The Circle of Life
Updated: May 21
This has been an unforgettable time in our lives, for the first time in nearly a century the globe has felt a collective unprecedented challenge. This will be a moment etched in history and it will completely redefine the way in which we live and the landscape of society will certainly need to adapt to a "new normal". There will be positives to take out of these unfortunate and difficult times. The initial wave has been somewhat overwhelming and now that we have been the proverbial water for a couple of months, it has personally given me the time to reflect and process a lot up until writing the short insert. Part of my reflection has been to appreciate everything I have; my family, my friends, and the experiences I have been privileged to have and the people I have been able to share them with.
Scrolling through some of the images I have taken whilst on safari has reminded me of some special moments. It is the main reason why I love photography, the process of taking an image is one exciting aspect but those who know me well will know that I constantly beat the drum of how photography takes you back in time. When looking back on photographs I am filled with nostalgia, I am taken back to the moment and the entire scene is recreated, the smells, atmosphere, the emotions and the people I was there with all return. I was reminded of one of the most unique stories and sequences of events that unfolded whilst on a safari.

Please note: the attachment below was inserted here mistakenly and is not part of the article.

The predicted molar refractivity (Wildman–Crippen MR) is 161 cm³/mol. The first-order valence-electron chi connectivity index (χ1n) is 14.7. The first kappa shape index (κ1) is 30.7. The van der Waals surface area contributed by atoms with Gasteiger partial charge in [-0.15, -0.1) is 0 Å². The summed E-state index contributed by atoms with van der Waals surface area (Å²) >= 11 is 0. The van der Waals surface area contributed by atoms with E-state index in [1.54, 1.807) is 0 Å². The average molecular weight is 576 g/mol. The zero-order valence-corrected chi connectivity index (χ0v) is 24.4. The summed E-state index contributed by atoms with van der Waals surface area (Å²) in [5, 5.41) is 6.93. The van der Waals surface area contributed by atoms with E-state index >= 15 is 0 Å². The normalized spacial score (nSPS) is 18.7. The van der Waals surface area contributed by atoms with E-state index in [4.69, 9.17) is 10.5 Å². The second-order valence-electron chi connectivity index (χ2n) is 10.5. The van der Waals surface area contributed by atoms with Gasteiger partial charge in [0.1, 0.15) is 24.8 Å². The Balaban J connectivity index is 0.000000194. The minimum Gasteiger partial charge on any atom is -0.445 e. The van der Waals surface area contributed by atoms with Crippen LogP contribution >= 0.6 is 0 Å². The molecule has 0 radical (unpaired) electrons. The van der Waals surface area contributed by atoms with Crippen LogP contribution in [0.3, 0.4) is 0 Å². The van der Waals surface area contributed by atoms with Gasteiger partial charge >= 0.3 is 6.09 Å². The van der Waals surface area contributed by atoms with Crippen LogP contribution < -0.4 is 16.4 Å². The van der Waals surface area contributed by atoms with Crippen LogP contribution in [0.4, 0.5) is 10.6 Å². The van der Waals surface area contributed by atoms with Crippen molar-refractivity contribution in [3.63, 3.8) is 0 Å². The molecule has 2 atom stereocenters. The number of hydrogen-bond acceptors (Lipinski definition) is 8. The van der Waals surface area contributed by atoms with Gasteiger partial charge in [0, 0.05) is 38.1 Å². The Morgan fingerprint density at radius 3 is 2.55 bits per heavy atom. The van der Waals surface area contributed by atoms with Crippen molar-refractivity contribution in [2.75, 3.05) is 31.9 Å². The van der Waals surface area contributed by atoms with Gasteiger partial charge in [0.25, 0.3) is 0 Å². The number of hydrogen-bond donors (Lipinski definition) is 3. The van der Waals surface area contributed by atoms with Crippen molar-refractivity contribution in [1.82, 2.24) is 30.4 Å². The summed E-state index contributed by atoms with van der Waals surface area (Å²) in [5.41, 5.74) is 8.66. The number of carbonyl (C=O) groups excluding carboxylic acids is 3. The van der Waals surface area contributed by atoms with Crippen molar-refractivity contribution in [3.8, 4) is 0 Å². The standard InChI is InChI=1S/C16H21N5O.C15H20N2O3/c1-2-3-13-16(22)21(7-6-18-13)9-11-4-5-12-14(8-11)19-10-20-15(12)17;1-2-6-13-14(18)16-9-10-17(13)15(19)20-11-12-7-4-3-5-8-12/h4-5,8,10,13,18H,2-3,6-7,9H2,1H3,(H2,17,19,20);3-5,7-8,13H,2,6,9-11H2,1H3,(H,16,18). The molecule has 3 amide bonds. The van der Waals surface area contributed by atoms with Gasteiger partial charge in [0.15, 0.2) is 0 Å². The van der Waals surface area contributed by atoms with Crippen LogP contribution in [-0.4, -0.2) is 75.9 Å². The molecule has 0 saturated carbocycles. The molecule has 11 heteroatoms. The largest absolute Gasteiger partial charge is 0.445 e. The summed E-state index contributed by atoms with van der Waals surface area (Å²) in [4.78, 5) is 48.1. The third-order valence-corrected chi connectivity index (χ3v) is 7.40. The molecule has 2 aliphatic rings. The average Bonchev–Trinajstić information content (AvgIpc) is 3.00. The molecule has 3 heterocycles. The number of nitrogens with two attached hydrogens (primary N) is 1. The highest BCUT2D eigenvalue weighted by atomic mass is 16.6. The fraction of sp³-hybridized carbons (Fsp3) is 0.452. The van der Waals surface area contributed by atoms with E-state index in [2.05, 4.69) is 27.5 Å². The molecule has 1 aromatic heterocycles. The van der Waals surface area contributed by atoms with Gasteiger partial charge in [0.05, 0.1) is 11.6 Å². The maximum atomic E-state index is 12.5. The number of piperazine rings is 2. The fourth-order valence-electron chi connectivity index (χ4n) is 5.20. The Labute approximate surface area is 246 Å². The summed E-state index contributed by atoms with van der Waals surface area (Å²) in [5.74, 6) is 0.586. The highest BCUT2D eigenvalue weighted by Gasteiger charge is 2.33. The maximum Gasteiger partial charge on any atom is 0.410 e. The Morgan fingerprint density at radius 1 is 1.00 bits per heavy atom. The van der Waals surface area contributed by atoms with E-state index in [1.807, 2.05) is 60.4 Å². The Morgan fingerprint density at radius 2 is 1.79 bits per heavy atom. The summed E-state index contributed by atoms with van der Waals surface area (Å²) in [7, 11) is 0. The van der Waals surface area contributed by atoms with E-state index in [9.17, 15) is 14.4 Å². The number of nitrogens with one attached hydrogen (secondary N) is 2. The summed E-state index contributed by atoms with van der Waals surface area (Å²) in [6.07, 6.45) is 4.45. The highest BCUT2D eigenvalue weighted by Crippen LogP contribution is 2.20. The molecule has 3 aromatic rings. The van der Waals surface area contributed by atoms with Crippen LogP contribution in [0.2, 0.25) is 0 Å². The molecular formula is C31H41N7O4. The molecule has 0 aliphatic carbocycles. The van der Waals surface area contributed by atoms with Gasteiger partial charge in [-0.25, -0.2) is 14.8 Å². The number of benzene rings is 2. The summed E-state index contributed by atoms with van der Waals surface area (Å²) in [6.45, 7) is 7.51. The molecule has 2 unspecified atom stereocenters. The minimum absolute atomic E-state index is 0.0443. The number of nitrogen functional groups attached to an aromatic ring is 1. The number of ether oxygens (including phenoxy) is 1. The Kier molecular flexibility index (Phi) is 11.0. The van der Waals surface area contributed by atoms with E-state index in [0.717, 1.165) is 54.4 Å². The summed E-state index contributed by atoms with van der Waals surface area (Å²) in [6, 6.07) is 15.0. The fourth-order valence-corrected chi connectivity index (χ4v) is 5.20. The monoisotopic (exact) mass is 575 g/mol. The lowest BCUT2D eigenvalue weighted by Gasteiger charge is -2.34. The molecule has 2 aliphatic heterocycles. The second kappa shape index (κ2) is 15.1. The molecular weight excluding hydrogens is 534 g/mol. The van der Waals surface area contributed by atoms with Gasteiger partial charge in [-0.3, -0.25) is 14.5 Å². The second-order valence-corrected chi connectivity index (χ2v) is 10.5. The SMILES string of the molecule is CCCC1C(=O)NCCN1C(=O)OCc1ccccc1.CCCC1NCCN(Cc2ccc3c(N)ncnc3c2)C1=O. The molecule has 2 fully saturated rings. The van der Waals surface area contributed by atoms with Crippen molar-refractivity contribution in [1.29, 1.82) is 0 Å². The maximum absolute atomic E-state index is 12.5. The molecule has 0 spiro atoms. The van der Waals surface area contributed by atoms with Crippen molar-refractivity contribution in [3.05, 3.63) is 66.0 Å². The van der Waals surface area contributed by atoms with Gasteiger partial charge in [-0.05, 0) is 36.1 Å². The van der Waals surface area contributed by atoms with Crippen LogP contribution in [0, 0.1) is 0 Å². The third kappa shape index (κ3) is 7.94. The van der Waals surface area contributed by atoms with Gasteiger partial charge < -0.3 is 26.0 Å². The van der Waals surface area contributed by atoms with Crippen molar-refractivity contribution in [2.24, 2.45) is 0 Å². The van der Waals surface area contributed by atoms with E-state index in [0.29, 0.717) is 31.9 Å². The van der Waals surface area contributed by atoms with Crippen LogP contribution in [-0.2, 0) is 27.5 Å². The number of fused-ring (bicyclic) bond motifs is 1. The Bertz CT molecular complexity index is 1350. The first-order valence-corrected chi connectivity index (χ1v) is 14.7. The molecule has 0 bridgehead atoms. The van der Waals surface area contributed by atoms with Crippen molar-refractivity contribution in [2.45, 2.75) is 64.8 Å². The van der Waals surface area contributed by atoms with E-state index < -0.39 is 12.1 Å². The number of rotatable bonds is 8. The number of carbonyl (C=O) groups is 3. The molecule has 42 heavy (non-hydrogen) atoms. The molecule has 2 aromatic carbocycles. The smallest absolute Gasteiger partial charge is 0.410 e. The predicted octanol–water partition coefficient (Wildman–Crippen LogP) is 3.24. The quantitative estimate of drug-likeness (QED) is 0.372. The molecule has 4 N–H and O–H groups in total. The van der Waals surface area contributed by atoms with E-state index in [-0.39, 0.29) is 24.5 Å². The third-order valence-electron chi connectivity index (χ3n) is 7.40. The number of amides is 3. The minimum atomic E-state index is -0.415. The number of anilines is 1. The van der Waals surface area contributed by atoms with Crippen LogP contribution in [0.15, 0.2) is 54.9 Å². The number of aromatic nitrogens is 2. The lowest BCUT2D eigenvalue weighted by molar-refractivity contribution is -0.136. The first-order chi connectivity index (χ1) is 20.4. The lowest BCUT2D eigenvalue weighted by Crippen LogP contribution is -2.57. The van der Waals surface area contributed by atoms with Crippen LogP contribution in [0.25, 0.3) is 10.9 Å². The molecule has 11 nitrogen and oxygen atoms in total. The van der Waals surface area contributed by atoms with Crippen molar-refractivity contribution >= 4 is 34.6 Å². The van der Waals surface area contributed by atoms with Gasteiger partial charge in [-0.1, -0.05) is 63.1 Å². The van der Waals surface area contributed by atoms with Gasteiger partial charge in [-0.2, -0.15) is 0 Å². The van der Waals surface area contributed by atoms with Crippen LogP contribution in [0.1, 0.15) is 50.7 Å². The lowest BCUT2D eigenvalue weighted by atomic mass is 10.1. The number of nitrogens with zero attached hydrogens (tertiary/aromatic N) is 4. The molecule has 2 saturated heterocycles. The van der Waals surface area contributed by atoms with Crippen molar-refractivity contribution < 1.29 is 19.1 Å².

During the start of a safari, you never know what will transpire in the coming days. This particular safari started with us noticing vultures perched up in trees and circling above us. We immediately went to investigate where the vultures had perched. We were immediately hit with a vale of death when we discovered a dead elephant. We scanned the area for a couple of minutes but there weren't any large predators to be seen.
This allowed me and my tracker, Lucky, to walk around the dead elephant trying to piece together what was the cause of death. After closer investigation, we could see that the elephant had somehow fallen to its perish. We guessed that its spine or pelvis was seriously damaged by the fall, without being able to get up and continue with the herd, the teenaged elephant died. Nothing besides the vultures had tried to feed on the elephant, but we were certain it was the presence of vultures alone that would attract the attention of larger predators such as hyenas and lions. We would only know what transpired once we returned the next morning.
When we returned we weren't surprised to find a clan of over 50 hyenas devouring the elephant. As we continued to observe the scene we were shocked and in pure amazement, a lioness to arrived and joined the equation. This was particularly unusual because the lioness was seriously outnumbered, 50 to 1. At the best of times, a lioness would struggle to take on 4 hyenas on her own. However, it was clear that these were desperate times and she needed to take desperate measures.